The Oregon Coast marks the jagged western lip of the continent in all its Pacific-swept glory. Between the secluded coves, sprawling beaches, and towering sea stacks jutting from the waves there is little missing from this stretch of shoreline in the way of visual drama. The best way to get a sense of what the Coast has to offer is to drive it? it takes just over an hour to reach from Portland, and you can continue along coastal roads as long and far as your schedule permits. For those seeking an overnight trip, one of the nicest places to camp along the Coast is at Oswald West State Park.

The forests are what originally attracted settlers to the Pacific Northwest, and despite a celebrated logging history there are still vast stretches that continue to flourish. In fact, an outdoor enthusiast would be hard pressed to exhaust all the recreational possibilities in the three National Forests closest to the city, not to mention the extensive reaches in between. Due east is the Mount Hood Forest, which features several wilderness areas, and towering Mt. Hood as its centerpiece. To the north, in Washington, is Gifford Pinchot National Forest?over a million acres that includes Mount St. Helens, Mount Adams, and Goat Rocks Wilderness, (one of the most pristine alpine settings in the Northwest). To the south of Hood is Willamette National Forest, stretching for 110 miles along the western slopes of the Cascades.

Despite the urban feel to Portland, it offers access, within hours, to some of the more remote Wilderness Areas in America's Lower 48. The wilderness areas near the city are a good reflection of the different terrain featured in the region? from high alpine environments at Goat Rocks Wilderness to wild coastal islands of Three Arch Rocks or the old-growth forests of Middle Santiam.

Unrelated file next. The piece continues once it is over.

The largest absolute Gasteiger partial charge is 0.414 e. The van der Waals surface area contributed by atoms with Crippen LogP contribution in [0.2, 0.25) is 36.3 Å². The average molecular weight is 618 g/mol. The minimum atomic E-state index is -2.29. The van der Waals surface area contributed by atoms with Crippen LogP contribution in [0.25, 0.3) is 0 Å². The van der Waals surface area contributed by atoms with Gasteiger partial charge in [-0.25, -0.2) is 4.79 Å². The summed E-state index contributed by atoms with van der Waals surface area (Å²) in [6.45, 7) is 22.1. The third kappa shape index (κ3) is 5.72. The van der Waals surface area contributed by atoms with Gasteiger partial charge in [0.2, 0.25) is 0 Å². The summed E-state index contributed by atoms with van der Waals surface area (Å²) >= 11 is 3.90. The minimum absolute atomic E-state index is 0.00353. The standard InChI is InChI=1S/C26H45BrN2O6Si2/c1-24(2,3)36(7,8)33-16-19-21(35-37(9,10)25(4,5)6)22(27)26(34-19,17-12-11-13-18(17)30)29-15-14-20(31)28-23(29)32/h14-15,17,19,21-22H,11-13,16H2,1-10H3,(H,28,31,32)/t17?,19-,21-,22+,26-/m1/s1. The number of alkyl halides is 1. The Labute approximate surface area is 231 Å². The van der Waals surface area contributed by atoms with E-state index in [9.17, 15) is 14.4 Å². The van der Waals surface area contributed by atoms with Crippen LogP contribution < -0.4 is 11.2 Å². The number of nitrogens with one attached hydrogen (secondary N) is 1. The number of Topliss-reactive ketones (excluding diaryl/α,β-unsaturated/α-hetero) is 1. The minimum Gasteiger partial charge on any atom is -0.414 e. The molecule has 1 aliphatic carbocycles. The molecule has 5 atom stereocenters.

While there are no National Parks within short striking distance of the city, three are close enough to offer reasonable weekend outings. Crater Lake, about four hours south of Portland, will take visitors breath away with the deep blue waters of the namesake caldera, and about 70 miles of trails for summer hiking or winter skiing (the park gets over 500 inches of annual snowfall). Mount Rainier, about two hours to the north, offers one of the most challenging summit treks in the lower 48. And Olympic National Park, three hours northwest of Portland, has formidable trails through old-growth forests and along secluded coastal beaches.

Closer to home are a number of Oregon State Parks which cater to a variety of outdoor enthusiasts. Oswald West Park, on the Oregon Coast south of Cannon Beach, is a popular surfing site (with the added bonus of excellent camping amid old-growth forests). Saddle Mountain had a challenging hike winding to stellar views of the coast. Beacon Rock State Park has wonderful hiking along the Columbia River. Lewis and Clark State Park, on the opposite shore of the Columbia (about 15 miles east of the city) has excellent rock climbing , while fanatics seeking world-class thrills on thousands of excellent routes should head to Smith Rock Park (about two hours east, near Madras).

One of the more infamous attributes of the Pacific Northwest is its abundant rainfall, and though the gray skies can get a bit oppressive a few months into the winter season, all the precipitation, and the precipitous elevation drop from the Cascades to the Coast, make for a wealth of wonderful rivers. The Columbia is the most celebrated waterway in the region, but there is a wide sampling of smaller rivers to accommodate all types of boaters and anglers.

Published: 29 Apr 2002 | Last Updated: 8 Nov 2011
Details mentioned in this article were accurate at the time of publication